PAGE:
"We are all of one mind," said he. "No force of ours can help Alkmaar in straits like these. There is no hope in us, as you say. But do not forget—in the last resort the man who cares not what he loses must win. We have fought alone and un-allied for long. The Prince has sought help everywhere and found none. It is only one little corner of North Holland that still is free. If Alkmaar falls, that is the end." He paused for a moment, and then his voice rang out: " Gentlemen, we have one last ally; he asks our all as his price, but—the sea is stronger than Spain!"
"The sea!" cried Cornput and the burgomaster together.
"I have here a letter from the Prince in which he bids me open the sluices of the Zyp and break the dykes if Alkmaar can only be saved thus. I think the time has come to do it." Ay, William of Orange was a man. We looked at each other.
"Gott! Vitelli will run like a rabbit!" cried Gaspar.
"Well, gentlemen?" said Sonoy.
"But the damage!" cried the burgomaster. "The harvest is not in yet, and the country will be all under water."
"Naturally," grunted Gaspar.
"But consider the losses to the peasantry," cried the burgomaster.
"Think of the loss of Alkmaar," said I.
"Have you counted the cost?" said Cornput sharply. "It is well enough for those who have no stake in the country to talk glibly of ruining it," and he gave me an angry glance. "But for those of us who are Dutchmen born and bred it is too heavy a price to pay for Alkmaar."
"Has the Prince no stake in the country?" asked St. Trond quietly. Sonoy sat letting us talk our own way.
"Then you would have Alkmaar go the way of Harlem?" said I, turning on Cornput. "The sack of Harlem all but ruined Orange; what, then, of a second Harlem now? Cordieu! Try to see things as they are, Colonel van Cornput. Which is the worse? The loss of one harvest, or Alva for ever?"
"Harvest or no harvest, I know free-lances find food," quoth Cornput. "I think of the peasants whom you know only to plunder."
"This is no time for insults," I cried. "I say it will be better for the peasants themselves that Alkmaar should be saved even thus."
"Even if they all starve," snarled Cornput.
"Cordieu! Can you not see this goes further than Alkmaar? Let Alva once feel that he cannot win, and it is better than the Empire at your back!"
"That is true," said Sonoy.
"What use in driving Alva back if we ruin the land to do it?" cried Cornput.
"You like being beaten, it seems," grunted Gaspar.
"This has gone far enough, gentlemen," said Sonoy. "The question is, has the time come to carry out the orders of the Prince?"
"We have heard the letter from Alkmaar," said I. "What need of more?"
"Ach, none," grunted Gaspar.
"It must be done," quoth St. Trond.
"And you, Colonel van Cornput?" said Sonoy.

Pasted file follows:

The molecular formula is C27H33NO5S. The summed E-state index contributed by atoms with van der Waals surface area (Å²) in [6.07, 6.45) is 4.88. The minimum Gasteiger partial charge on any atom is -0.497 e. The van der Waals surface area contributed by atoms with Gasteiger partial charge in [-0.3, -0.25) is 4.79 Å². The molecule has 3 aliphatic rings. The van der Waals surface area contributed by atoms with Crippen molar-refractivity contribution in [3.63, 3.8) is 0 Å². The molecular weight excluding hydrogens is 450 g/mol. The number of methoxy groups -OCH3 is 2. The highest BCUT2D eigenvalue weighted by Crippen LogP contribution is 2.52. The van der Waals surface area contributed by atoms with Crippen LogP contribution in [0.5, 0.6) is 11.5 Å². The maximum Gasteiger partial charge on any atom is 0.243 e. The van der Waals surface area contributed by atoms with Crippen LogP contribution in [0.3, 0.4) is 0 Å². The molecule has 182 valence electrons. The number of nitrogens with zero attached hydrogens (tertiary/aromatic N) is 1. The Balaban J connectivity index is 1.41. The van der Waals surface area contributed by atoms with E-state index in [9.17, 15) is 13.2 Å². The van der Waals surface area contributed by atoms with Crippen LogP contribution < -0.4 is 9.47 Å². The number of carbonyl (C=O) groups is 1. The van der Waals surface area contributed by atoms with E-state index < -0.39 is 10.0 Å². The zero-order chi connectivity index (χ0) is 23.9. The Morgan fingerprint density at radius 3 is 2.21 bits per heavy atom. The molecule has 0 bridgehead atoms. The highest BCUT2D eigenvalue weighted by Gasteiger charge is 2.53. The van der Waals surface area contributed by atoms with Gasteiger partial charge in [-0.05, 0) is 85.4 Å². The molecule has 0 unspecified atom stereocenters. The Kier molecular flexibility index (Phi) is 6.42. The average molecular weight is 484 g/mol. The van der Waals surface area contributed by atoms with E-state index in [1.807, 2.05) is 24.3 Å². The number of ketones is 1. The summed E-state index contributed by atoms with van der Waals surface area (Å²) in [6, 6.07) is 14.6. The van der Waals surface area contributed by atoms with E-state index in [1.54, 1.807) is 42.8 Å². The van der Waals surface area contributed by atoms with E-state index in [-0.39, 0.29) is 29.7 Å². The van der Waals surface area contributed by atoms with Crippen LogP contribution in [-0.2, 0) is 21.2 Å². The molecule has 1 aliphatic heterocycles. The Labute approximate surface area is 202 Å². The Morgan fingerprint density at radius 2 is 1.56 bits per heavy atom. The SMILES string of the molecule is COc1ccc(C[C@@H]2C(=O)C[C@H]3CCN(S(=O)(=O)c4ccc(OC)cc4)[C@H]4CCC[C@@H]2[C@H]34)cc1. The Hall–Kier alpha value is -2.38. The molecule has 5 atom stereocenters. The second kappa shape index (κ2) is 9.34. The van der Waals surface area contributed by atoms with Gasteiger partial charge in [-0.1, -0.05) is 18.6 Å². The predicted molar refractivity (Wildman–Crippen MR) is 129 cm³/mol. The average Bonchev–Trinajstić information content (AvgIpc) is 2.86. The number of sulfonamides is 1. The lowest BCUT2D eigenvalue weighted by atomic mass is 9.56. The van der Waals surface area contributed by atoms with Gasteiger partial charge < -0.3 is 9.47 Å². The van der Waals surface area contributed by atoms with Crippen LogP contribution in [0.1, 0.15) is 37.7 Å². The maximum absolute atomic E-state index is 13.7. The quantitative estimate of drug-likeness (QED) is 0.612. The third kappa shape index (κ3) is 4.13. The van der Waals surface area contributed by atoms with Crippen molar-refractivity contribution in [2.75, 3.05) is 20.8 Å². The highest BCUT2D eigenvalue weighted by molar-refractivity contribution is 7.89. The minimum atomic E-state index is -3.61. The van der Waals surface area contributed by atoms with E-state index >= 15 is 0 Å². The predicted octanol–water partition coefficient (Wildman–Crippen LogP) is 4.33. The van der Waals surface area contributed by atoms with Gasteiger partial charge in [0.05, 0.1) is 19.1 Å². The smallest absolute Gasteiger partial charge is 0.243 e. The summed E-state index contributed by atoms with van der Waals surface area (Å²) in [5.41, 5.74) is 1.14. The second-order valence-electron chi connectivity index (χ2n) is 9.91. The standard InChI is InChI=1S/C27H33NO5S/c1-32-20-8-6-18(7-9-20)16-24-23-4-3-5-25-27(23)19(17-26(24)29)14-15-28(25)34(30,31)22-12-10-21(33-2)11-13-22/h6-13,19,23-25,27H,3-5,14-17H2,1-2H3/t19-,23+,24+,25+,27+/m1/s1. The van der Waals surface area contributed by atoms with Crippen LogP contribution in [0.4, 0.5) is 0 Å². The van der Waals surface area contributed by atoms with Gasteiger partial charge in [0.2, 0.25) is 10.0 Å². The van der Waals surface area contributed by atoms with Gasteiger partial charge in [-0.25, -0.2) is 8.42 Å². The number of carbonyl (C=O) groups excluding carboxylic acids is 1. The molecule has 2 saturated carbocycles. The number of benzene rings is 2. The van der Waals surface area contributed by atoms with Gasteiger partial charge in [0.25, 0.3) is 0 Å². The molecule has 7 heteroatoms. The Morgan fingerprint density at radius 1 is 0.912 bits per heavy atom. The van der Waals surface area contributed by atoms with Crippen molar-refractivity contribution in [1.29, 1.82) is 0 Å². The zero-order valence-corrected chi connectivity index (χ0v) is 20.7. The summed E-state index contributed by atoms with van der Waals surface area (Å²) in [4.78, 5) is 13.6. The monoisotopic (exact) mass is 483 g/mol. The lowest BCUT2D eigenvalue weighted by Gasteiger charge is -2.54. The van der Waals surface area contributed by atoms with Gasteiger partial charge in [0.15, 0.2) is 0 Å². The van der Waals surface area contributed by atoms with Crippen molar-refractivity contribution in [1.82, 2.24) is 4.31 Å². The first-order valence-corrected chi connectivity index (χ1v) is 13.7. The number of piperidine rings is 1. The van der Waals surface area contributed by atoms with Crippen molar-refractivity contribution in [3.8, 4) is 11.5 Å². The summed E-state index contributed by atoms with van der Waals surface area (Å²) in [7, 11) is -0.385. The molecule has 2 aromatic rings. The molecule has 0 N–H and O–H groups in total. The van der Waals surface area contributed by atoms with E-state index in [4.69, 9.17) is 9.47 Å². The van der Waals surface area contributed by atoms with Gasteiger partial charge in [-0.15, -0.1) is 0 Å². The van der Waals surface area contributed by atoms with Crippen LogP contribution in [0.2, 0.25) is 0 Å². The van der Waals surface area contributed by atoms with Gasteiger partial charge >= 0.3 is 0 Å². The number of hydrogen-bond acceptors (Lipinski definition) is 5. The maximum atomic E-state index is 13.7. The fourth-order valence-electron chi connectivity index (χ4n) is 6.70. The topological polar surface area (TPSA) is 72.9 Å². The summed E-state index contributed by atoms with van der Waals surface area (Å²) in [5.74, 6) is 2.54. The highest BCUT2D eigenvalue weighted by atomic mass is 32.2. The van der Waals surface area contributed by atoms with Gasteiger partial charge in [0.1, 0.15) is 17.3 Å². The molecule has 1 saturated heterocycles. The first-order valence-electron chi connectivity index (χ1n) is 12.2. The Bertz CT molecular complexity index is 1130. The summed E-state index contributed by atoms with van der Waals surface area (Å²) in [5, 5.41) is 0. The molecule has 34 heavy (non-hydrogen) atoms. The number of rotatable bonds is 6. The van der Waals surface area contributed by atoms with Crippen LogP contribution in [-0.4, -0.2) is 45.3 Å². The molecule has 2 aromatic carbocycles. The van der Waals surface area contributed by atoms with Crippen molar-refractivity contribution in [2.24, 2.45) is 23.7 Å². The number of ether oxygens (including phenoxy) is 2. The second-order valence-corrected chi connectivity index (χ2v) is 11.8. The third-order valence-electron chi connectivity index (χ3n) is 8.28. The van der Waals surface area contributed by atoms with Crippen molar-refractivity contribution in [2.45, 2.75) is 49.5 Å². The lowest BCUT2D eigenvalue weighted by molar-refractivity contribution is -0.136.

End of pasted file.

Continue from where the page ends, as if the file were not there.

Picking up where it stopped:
"You are all agreed, it seems. I think it folly, but I shall not oppose it."
"I suppose it is wise," squeaked the burgomaster.
"Do not think that the ruin of the harvest is a little thing to me," said Sonoy. "No one will suppose that the Prince thinks it of small account; but Alkmaar comes first. It must be done."
"They will be glad to hear it in Alkmaar," grunted Gaspar. "Eh, my friend?" and he stirred the sleeping messenger with his foot. The man moved, turned over, and sat up rubbing his eyes.
"Ah! … You have the dispatches, your honour?" he said sleepily.
"Yes, we have found them. What is your name?"
"Peter van der Mey, carpenter, of Alkmaar, your honour. Will you relieve us?"
"We shall break the dykes," said Sonoy.
"Oh, then they'll run. Truly, your honour?"
"I say it. You have come here safely. Will you go back with letters from me?"
"Yes, indeed, your honour. Ah! …" and he yawned again. "I have travelled a day and a half without sleep, please your honour," he said apologetically.
"Good!" grunted Gaspar, rubbing his hands. "Any fights, friend?"
"Only once, sir. Three of Alva's Walloons. Ah! .… I had to hide the bodies."
"Teufel! Three with that stick? The brave Peter!"
"Ah! … if it please your honour … ah! … I may … sleep a little," and he fairly fell asleep while he spoke.
"Gott! he deserves a bed, the brave Peter," quoth Gaspar, and he picked the long, lean form up in his arms, and stalked off towards the door.
"Will your lieutenant take charge of the Zyp sluices?" quoth Sonoy.
"A good man for the work," said I.
"Ay, ay, I'll sit on the sluices," grunted Gaspar, looking back over his shoulder.
"You had best have a strong guard," Cornput said with a sneer, "or the peasants you think so much of will shut them for you."
"Let them try," grunted Gaspar, and went out.
"The peasants will not love being ruined." quoth Cornput.
"Oh, be silent, in God's name, sir!" cried Sonoy. "Do you think we love to ruin them?"
"Some of us, perhaps," said Cornput, with a glance at me.
"Be silent!" thundered Sonoy.